Such containers typically need to communicate with one another, often through the file system. This can be achieved by mounting the same volume into both containers. An example of this pattern would be a web server with a program that polls a git repository for new updates:

apiVersion: extensions/v1beta1
kind: Deployment
metadata:
  name: my-nginx
spec:
  template:
    metadata:
      labels:
        app: nginx
    spec:
      volumes:
      - name: www-data
        emptyDir: {}
      containers:
      - name: nginx
        image: nginx
        # This container reads from the www-data volume
        volumeMounts:
        - mountPath: /srv/www
          name: www-data
          readOnly: true
      - name: git-monitor
        image: myrepo/git-monitor
        env:
        - name: GIT_REPO
          value: http://github.com/some/repo.git
        # This container writes to the www-data volume
        volumeMounts:
        - mountPath: /data
          name: www-data

More examples can be found in our blog article and presentation slides.

Resource management

Kubernetes’s scheduler will place applications only where they have adequate CPU and memory, but it can only do so if it knows how much resources they require. The consequence of specifying too little CPU is that the containers could be starved of CPU if too many other containers were scheduled onto the same node. Similarly, containers could die unpredictably due to running out of memory if no memory were requested, which can be especially likely for large-memory applications.

If no resource requirements are specified, a nominal amount of resources is assumed. (This default is applied via a LimitRange for the default Namespace. It can be viewed with kubectl describe limitrange limits.) You may explicitly specify the amount of resources required as follows:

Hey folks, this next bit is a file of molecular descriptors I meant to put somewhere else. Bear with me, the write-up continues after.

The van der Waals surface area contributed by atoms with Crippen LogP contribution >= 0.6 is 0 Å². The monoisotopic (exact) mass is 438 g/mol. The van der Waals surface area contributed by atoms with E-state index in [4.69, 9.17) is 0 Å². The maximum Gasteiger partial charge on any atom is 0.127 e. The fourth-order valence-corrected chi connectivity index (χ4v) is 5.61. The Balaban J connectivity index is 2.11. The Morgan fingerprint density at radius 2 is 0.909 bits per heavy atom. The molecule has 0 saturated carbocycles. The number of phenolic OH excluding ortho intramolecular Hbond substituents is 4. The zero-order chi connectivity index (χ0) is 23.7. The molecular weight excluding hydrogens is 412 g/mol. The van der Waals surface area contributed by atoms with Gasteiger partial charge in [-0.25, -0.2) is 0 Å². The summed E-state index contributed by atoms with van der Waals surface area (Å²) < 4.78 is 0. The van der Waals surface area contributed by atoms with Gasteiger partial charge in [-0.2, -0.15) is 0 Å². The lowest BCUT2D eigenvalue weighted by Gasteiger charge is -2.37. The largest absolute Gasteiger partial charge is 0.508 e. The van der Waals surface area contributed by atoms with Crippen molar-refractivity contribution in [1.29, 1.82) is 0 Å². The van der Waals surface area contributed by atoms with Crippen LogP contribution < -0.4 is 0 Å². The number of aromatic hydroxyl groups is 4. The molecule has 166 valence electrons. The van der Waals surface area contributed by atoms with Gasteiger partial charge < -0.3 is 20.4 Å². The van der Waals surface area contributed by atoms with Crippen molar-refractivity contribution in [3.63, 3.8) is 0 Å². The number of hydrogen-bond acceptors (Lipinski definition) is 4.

redis-resource-deployment.yaml
apiVersion: extensions/v1beta1
kind: Deployment
metadata:
  name: redis
spec:
  template:
    metadata:
      labels:
        app: redis
        tier: backend
    spec:
      containers:
      - name: redis
        image: kubernetes/redis:v1
        ports:
        - containerPort: 80
        resources:
          limits:
            # cpu units are cores
            cpu: 500m
            # memory units are bytes
            memory: 64Mi
          requests:
            # cpu units are cores
            cpu: 500m
            # memory units are bytes
            memory: 64Mi

The container will die due to OOM (out of memory) if it exceeds its specified limit, so specifying a value a little higher than expected generally improves reliability. By specifying request, pod is guaranteed to be able to use that much of resource when needed. See Resource QoS for the difference between resource limits and requests.

If you’re not sure how much resources to request, you can first launch the application without specifying resources, and use resource usage monitoring to determine appropriate values.

Liveness and readiness probes (aka health checks)